I understand this perspective from a corporate protection standpoint. And then I get the ethical dilemma from a patient’s point of view: “It’s not your data, it’s my data, it’s about me and my body.” But we have to take care of it. There is a lot of discussion about what to do but no solutions yet. By the time we solve this problem, there will be so many health innovations that will simply go untapped.
What trends in the legal industry have most influenced your practice?
When the market collapsed in 2008, I worked for a small company for the first year. I knew I wanted to go inside when I started thinking about law school and becoming a lawyer as a second career.
However, I didn’t know if there were many in-house counseling centers available for someone like me as I previously acted as a health plan negotiator.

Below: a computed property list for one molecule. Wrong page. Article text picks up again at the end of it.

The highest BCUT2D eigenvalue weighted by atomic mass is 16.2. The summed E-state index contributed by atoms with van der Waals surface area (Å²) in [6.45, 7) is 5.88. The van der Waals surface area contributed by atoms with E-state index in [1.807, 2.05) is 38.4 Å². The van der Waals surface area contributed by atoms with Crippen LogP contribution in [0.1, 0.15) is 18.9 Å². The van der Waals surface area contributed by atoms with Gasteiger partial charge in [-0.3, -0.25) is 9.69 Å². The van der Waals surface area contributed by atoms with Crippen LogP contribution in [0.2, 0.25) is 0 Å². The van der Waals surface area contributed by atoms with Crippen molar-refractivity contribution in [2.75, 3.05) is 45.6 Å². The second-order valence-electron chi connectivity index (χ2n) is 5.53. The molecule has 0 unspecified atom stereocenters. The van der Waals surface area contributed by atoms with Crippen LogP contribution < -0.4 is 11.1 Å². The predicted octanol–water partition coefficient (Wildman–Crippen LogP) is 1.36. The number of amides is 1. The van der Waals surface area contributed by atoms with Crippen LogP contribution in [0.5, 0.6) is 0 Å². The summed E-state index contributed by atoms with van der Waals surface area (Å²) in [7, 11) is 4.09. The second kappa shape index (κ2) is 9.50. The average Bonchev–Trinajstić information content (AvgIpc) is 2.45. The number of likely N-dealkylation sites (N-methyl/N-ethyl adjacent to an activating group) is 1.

The 2008 market crash really shook the legal industry. In law firms, bloodshed was at an all-time high in the second and third through fifth years. Unemployed BigLaw employees were everywhere.
More and more companies started their legal work in-house and less and less outsourced it once they realized how much they could save on the bottom line by providing full-time in-house advice.
I think my first non-legal work experience combined with a law degree and a law firm was attractive to many employers looking to increase their legal workforce.
Which COVID-19-related change do you think will most affect legal practice in health and life sciences going forward?
I think telemedicine and remote patient monitoring will continue to grow in both interest and popularity.
As a result, however, a significant number of problems will arise. Patient confidentiality, data protection and data rights, increasing use and development of apps, consumer-oriented health care and concierge services in health care. And of course the question of medical approval in all countries – which state laws on medical approval apply?
What is your proudest legal achievement (to speak about)?
I would say my biggest achievement since graduating from law school and practicing law was my first time passing the California State Bar!